The much-anticipated PlayStation 4 is expected to be unveiled in New York tomorrow, but fresh reports have given new clues as to what to expect. In short, new processors, cloud gaming and a touch-based controller.
Citing sources close to the matter, the reliable Wall Street Journal explains the PS4 will be able to stream existing PS3 games. Given that Sony bought cloud-based gaming service Gaikai last year, it's not a stretch to see streaming as a major part of the new console. If true, it's possible you'll be able to play games like Final Fantasy over the Internet, without having to wait for lengthy downloads or by buying physical discs.
New PS4 games will apparently still come on Blu-ray discs, but older titles will be available for streaming. It's a cool idea in theory, but in reality, unimpressive broadband speeds in the UK are likely to mean smooth, uninterrupted streaming won't always be possible. Cloud gaming service OnLive's similar service failed to impress, due to poor streaming quality and dropped connections.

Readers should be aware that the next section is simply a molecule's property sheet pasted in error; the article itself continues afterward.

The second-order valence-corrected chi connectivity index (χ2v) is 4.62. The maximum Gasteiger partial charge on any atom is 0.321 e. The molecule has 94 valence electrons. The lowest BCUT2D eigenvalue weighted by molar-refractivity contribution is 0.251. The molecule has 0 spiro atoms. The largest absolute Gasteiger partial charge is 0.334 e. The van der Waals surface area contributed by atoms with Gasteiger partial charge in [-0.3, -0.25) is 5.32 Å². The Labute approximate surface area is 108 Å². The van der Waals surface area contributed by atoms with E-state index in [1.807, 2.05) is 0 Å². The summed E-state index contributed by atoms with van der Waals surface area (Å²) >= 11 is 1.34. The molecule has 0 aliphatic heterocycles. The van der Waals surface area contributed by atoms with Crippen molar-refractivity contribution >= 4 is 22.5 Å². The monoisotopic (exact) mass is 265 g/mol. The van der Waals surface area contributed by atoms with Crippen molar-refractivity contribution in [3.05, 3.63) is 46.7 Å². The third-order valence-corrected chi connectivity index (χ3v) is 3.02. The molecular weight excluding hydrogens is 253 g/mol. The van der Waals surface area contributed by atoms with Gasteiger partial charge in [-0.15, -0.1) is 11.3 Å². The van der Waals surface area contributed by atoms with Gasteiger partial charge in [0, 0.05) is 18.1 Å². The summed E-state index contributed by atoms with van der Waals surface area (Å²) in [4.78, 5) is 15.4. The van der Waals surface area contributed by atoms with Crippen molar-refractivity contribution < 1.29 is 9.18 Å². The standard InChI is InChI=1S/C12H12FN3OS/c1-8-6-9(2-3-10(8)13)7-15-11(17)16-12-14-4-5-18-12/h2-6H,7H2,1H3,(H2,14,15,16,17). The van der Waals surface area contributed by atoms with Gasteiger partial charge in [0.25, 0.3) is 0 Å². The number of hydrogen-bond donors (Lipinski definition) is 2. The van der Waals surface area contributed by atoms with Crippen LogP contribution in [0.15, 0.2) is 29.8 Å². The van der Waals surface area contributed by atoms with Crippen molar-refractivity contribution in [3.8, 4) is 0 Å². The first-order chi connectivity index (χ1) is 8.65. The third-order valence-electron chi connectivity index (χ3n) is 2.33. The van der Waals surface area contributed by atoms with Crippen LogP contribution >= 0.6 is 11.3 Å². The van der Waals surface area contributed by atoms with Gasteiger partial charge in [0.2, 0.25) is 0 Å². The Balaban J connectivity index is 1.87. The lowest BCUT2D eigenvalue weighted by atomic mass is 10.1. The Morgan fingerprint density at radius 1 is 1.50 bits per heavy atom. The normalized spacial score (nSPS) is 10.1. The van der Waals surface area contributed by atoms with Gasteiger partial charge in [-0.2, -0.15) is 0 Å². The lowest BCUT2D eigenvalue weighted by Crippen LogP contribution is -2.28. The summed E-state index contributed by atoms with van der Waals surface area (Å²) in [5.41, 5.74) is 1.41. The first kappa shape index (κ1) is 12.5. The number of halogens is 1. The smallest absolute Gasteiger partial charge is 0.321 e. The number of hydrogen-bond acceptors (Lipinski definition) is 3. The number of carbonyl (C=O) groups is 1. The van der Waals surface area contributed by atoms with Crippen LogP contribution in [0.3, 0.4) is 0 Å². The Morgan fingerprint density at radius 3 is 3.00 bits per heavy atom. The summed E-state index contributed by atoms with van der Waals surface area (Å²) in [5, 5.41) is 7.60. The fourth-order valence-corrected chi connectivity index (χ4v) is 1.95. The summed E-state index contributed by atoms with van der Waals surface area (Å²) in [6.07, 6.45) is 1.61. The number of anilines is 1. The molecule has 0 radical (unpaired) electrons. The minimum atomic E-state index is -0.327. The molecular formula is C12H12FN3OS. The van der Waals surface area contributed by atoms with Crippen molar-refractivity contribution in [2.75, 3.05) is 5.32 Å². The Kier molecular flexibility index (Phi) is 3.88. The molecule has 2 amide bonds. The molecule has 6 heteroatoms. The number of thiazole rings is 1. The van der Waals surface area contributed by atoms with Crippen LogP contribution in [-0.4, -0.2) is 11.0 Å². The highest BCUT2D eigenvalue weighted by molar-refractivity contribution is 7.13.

The WSJ also explains that the PS4 will ditch the Cell processor made in collaboration with IBM and Toshiba, instead opting for a chip made by AMD. It's difficult to know at this point exactly what advantages this will bring to either the quality or speed of gaming, so we'll have to reserve our judgement for its launch. If true, it's likely to make developing games much easier than on Cell, as the PS4 will effectively be a swanky PC.
The same sources are also in agreement that the controller will provide some form of touch-sensitive interaction. It's highly unlikely Sony will ditch physical buttons altogether though. Instead, it's possible we'll be seeing a touch panel in place, similar to the one you see on the back of its PS Vita.
Sony is hosting a PlayStation event tomorrow in glittering New York City, where it's all but certain the PS4 will be finally showing its face. In the meantime, keep your eyes on CNET to keep abreast of all the latest news and put your thoughts on the new console in the comments below, or over on our next-gen Facebook page.